But maybe you’re just one of those fanboys stating that if someone “borrowed” and “reinvented” something from Apple – that’s stealing. It should be punished!
        But when Apple “borrows and reinvents” something from others… Well, they “reinvented” that, so it’s not stealing. Riiiiiiight?

        1. What was that case with Samsung all about? Hmm…I thought everyone knew by now. It wasn’t about the theft of ideas. It was about the blatant theft of trade dress, intellectual property, and practical implementations of user interface and product design.

          How could you miss that?

          1. What’sWrongWithDesigningThings? Dan Andersen Friday, July 11, 2014

            It was actually both, Dan – including patents, not just trade dress. HOW COULD YOU MISS THAT?

            It doesn’t help you to be overconfident and snide while making no effort to understand the facts and policies of intellectual property. Patents are not just ideas, but they are, at their core, about new, non-obvious ideas (plus, at least constructive reduction to practice). Is that a problem? No. Although many powerful, terrible people have been lampooning the patent system lately, without even a cursory effort to consult an expert, every successful country going back to ancient Greece has had a strong patent system for key policy reasons. But, I’m sure these bloggers in Silicon Valley barely out of college know better. Their bosses at the tech giant that don’t like getting sued by little guys told them so.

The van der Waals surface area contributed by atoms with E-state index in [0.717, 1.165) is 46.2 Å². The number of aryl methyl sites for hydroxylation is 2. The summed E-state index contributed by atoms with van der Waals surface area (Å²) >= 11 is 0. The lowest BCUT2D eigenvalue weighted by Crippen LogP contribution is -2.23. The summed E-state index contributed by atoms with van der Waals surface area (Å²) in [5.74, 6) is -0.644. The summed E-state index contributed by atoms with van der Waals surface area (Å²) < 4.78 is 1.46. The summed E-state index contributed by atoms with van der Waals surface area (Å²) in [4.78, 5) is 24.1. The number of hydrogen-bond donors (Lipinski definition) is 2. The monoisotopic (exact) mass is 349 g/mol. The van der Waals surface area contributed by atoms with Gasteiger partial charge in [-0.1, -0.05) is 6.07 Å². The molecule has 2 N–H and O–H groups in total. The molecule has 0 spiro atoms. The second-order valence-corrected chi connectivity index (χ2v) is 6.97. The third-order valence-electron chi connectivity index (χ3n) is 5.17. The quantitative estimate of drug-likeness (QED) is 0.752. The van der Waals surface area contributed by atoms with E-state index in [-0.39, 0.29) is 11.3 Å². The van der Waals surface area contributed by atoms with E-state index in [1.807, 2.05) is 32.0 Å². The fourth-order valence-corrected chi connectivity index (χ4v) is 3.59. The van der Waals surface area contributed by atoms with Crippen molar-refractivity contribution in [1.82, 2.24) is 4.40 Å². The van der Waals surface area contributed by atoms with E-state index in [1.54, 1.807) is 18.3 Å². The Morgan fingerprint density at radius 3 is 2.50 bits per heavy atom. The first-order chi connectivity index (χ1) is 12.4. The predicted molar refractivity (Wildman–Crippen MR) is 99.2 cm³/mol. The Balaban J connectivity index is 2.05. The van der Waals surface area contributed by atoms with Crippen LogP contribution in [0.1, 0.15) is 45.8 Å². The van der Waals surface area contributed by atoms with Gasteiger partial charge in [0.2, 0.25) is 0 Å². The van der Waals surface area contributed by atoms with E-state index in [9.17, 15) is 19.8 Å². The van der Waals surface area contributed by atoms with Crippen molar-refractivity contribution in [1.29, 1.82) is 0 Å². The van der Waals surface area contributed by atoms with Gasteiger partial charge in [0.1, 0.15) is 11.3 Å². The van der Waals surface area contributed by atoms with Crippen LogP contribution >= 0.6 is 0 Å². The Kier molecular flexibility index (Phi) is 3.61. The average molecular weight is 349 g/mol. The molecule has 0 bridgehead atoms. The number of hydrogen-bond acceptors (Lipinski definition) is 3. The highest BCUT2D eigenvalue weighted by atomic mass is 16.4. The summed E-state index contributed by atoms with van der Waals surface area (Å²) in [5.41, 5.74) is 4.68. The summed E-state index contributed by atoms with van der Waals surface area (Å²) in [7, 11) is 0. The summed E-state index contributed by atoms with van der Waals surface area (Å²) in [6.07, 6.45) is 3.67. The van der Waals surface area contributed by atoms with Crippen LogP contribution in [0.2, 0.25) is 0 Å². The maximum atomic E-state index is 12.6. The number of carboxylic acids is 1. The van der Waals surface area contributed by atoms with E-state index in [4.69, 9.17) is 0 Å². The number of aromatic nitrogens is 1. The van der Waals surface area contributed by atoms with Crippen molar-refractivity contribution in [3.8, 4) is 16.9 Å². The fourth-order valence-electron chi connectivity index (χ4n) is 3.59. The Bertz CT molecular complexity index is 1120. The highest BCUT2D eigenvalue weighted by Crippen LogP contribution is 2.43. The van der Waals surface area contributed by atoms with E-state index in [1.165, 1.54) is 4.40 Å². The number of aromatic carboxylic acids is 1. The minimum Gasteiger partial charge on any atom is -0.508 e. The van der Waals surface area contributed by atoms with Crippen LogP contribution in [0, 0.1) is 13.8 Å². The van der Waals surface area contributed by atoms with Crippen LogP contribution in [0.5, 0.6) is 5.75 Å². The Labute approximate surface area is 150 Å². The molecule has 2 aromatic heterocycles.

From Wikipedia: “Apple accused Samsung of infringing on three utility patents (United States Patent Nos. 7,469,381, 7,844,915, and 7,864,163) and four design patents (United States Patent Nos. D504,889, D593,087, D618,677, and D604,305). Samsung accused Apple of infringing on United States Patent Nos. 7,675,941, 7,447,516, 7,698,711, 7,577,460, and 7,456,893.”

    2. Jeff >> In the Apple case, does GPNE deserve a royalty on the sale of every iPhone — a royalty that will be passed directly on to the consumer? You can decide for yourself.

      Mike >>The answer to this question depends on whether nor not Apple infringed. If so, then Apple needs to stop stealing others’ ideas. and this is the risk Apple takes with its consumers. If they do indeed infringe and then must raise the price, and if that encourages consumers to start looking at cheaper, competitive products, then THIS VERY THING is what us capitalists call “healthy competition at work”. Infringers can either stop stealing, or produce something else.